The Journey Inward

The Journey Inward®

Feldenkrais® Personal Training

Body Mapping – Finding Your Way Home

Author: ; Published: Sep 29, 2013; Category: Feldenkrais Method; Tags: , ; 3 Comments

What makes a top athlete, circus performer and professional dancer so much different than the rest of us? They have invested hours of refining their body maps in relation to an activity they are passionate about.

We all have marvelous systems within us that allow us to know where we are in space, the relationship to objects in the space around us, the relationship of one body part to another and much more.

Have you ever taken a step off a curb or stair where you anticipated it was nearer than it really was? Ooops, a very funny feeling to be caught with your perception the tiniest bit off the mark. For the most part, these fabulous internal systems are running in the background, out of our awareness.

When you observe yourself or others learning a new skill, you see they slow down, pay attention and get very absorbed in what they are doing. As humans, we are incredible learning machines. We see it from the start, a baby mentoring itself through movement acquisition – no way to Google, no manual to read, no computer software to help, only its own “wetware,” the juicy flesh that embodies these wondrous built-in systems.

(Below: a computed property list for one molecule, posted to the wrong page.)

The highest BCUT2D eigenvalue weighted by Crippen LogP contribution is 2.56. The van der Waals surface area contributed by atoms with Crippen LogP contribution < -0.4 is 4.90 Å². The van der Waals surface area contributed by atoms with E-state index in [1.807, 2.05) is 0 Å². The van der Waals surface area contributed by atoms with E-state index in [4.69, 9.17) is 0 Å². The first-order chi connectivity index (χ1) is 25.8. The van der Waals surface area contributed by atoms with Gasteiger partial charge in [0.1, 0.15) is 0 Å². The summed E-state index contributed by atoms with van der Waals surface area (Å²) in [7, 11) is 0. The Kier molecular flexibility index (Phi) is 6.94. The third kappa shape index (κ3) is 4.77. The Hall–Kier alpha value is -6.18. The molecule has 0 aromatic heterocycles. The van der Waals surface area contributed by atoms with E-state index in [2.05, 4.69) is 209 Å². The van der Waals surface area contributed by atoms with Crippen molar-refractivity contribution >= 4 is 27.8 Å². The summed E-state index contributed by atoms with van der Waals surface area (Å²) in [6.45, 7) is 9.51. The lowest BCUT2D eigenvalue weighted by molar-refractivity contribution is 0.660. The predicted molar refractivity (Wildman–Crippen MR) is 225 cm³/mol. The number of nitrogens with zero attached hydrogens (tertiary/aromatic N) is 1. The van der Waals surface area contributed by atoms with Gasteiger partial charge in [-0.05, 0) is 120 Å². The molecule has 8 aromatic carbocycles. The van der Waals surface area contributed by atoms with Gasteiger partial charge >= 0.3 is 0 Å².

Feldenkrais Awareness Through Movement® is a way to get engrossed in expanding the maps that live inside of us. Taking the time to slow down and pay close attention to yourself, in the way this method provides, is a way to feel more at home in your body, in your own skin. Consider taking the time towards a more embodied life. DO FELDENKRAIS!

3 Responses to “Body Mapping – Finding Your Way Home”

  1. Cindy Hatcher says:

    How is this different from Tia chi?

  2. Diana Razumny says:

    Cindy, this is a wonderful question. It’s probably easier to say how Feldenkrais and Tai Chi are the same. One of the strongest connections between the two has to do with moving slowly and making use of that slow movement to attend to very small details and sensations. Also, Moshe Feldenkrais, founder of the method, was a martial artist and Tai Chi is a martial arts form. The use of the pelvis for power in martial arts is a major underpinning of this method. The Awareness Through Movement lessons help with guiding you to feel the connection of using your pelvis as the power behind, dare I say, ALL movement. Finding ‘right relationship’ in the use of the larger muscles as a base to support the smaller ones is what gives us a sense of grace and ease. Two of the biggest differences between these two forms is that Feldenkrais is mostly done in the horizontal, Tai Chi in the vertical. In Tai Chi there is a set form of continuous movement. In Feldenkrais movement lessons there is a movement instruction that the student explores and repeats a few times and then a pauses. There is a huge variety of movement lessons, at least 2,000, which average between 30 and 45 minutes long. I hope this helps Cindy and thank you for asking the question.

  3. Joyce Allison says:

    Thank you for talking about how Tai Chi and Feldenkrais are similar. Can you please share a bit about the similarities and differences in the Alexander Technique and Feldenkrais? I am looking into certification programs and it is becoming confusing. Thank you so much!

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